-- Keep hands away from face.

-- Work from clean to dirty.

-- Limit surfaces touched.

-- Change PPE when torn or heavily contaminated.


The recommended donning sequence is as follows:

To don a gown:

• Select the appropriate type and size.

• With the opening in the back, secure the gown at the neck and waist.

• If the gown is too small for full coverage, use two; the first with the opening in the front, and the second placed over it with the opening in the back.


To don a mask:

• Place it over the nose, mouth and chin.

• Fit the flexible nose piece over the bridge of the nose.

• Secure it on the head with ties or elastic.

• Adjust it to fit.

If the mask has two elastic head bands, these should be separated.  With the mask over the nose, mouth and chin, stretch the bands over the head and secure them comfortably – one on the upper back of the head and one below the ears at the base of the neck.


To don goggles and face shield:

• Position goggles over the eyes and secure to the head using the ear pieces or headband.

• Position the face shield over the face and secure on brow with the headband.

• Adjust for comfort.

Putting on a particulate respirator (like an N95, N99 or N100) is similar to donning a pre-formed mask with elastic head bands. Check manufacturers’ instructions for any model-specific precautions and fit testing requirements.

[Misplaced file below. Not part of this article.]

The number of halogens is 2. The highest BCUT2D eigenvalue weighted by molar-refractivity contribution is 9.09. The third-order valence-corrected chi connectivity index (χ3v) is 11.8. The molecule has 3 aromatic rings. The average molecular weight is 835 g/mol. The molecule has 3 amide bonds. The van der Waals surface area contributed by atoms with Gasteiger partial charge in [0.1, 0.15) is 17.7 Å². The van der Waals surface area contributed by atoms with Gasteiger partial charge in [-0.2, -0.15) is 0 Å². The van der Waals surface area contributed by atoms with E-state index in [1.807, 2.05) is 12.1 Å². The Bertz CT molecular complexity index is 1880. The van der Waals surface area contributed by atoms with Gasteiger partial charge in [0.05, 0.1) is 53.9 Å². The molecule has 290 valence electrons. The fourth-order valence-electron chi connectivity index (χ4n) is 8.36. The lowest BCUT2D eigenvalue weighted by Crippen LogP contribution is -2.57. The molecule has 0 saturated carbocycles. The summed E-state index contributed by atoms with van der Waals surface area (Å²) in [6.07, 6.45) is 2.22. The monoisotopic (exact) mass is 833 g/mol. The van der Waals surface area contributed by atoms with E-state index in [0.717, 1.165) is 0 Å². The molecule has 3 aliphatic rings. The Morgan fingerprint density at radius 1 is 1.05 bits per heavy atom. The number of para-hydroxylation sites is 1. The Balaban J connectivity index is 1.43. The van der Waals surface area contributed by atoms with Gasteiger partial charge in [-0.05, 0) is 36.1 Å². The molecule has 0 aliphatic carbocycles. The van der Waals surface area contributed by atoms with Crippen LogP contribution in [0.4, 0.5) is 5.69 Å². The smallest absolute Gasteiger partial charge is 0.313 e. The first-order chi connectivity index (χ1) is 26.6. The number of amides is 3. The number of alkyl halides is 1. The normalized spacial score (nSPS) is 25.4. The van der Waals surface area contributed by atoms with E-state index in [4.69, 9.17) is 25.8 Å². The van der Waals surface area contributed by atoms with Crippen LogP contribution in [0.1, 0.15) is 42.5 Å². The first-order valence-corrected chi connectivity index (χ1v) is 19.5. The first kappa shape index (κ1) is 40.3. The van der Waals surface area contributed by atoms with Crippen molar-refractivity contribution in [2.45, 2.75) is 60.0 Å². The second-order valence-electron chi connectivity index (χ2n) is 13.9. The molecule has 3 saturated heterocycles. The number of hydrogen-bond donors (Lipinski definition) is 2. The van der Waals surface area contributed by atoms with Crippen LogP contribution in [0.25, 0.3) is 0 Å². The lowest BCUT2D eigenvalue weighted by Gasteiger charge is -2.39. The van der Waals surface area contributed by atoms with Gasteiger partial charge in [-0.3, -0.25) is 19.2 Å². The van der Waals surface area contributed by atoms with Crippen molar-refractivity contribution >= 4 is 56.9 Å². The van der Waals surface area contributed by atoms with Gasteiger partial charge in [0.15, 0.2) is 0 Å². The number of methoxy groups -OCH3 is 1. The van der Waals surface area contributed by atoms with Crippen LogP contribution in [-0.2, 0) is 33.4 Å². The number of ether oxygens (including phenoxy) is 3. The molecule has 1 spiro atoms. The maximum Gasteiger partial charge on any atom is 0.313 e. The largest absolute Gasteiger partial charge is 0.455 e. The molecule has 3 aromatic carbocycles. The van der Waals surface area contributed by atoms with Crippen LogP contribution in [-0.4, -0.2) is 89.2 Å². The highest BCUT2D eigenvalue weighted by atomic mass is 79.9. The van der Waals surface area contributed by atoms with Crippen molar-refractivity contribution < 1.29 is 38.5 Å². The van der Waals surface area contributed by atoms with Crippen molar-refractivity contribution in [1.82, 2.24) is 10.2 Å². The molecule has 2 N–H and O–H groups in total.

To don gloves:

Gloves are the last element of PPE to be applied.

• Extend the hands into the gloves and extend the gloves to cover the wrist of the isolation gown. 

• Tuck the cuffs of the gown securely under each glove. 

• Adjust for comfort and dexterity.  


Removal Basics

Once patient-care tasks are complete, carefully remove PPE and discard it in the receptacles provided.3 Immediately perform hand hygiene. During removal, the goal is to avoid contamination of self or the environment with the contaminated equipment.  Generally, the outside front and sleeves of a gown, the outside front of face protection and the outside of gloves are considered contaminated regardless of the appearance of visible soil. 

The location for removing PPE will depend on the amount and type of PPE worn as well as the category of patient isolation. For instance, if only gloves are worn, they may be removed and discarded in the patient room. When a gown or full PPE is worn, PPE should be removed at the doorway to a patient room or in an anteroom. Respirators should always be taken off outside a patient room, once the door is closed.2                      

To remove a gown:

• Unfasten the ties.

• Peel the gown away from the neck and shoulder.

• Turn the contaminated side (the outside) toward the inside.